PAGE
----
Previously it was known that fish could tell big shoals from small ones, but researchers have now found that they have a limited ability to count how many other fish are nearby. This means that they have similar counting abilities to those observed in apes, monkeys and dolphins and humans with very limited mathematical ability.
Christian Agrillo, an experimental psychologist at the university of Padua in Italy said: “We have provided the first evidence that fish exhibit rudimentary mathematical abilities.”
Last year, he and his colleagues showed that if a female mosquito fish is harassed by a male, she will try to avoid his attentions by seeking solace in the largest nearby shoal; demonstrating that the fish can tell bigger shoals from smaller ones. The team first conducted a series of experiments to see whether a lone mosquito fish would prefer to join a shoal of between two and four others.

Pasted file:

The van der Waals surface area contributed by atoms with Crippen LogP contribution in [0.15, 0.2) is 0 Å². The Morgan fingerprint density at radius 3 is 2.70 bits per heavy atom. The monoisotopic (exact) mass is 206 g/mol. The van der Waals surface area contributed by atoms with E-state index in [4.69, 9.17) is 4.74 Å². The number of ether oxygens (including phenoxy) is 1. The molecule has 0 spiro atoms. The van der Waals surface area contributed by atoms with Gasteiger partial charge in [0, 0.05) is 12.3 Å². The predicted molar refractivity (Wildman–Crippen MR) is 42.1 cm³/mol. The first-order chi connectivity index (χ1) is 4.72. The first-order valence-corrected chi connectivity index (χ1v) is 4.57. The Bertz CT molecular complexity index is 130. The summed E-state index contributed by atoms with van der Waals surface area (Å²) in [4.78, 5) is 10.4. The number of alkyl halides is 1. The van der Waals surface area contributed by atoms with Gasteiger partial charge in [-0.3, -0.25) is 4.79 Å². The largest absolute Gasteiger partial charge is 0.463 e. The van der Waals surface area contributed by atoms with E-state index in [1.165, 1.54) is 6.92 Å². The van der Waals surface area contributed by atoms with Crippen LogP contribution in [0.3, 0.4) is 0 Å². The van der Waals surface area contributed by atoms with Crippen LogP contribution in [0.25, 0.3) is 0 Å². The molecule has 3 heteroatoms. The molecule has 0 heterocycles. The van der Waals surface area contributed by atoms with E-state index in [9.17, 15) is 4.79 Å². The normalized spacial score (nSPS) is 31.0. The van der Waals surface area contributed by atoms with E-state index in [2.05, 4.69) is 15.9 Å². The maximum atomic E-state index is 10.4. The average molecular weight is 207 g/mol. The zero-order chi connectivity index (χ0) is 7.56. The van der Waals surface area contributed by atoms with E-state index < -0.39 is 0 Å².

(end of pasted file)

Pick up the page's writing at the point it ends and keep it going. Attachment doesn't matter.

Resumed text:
This article is fascinating because it describes the notion of numbers, not just among animals, but among non-mathematical humans.
[London Telegraph: Fish can count to four — but no higher]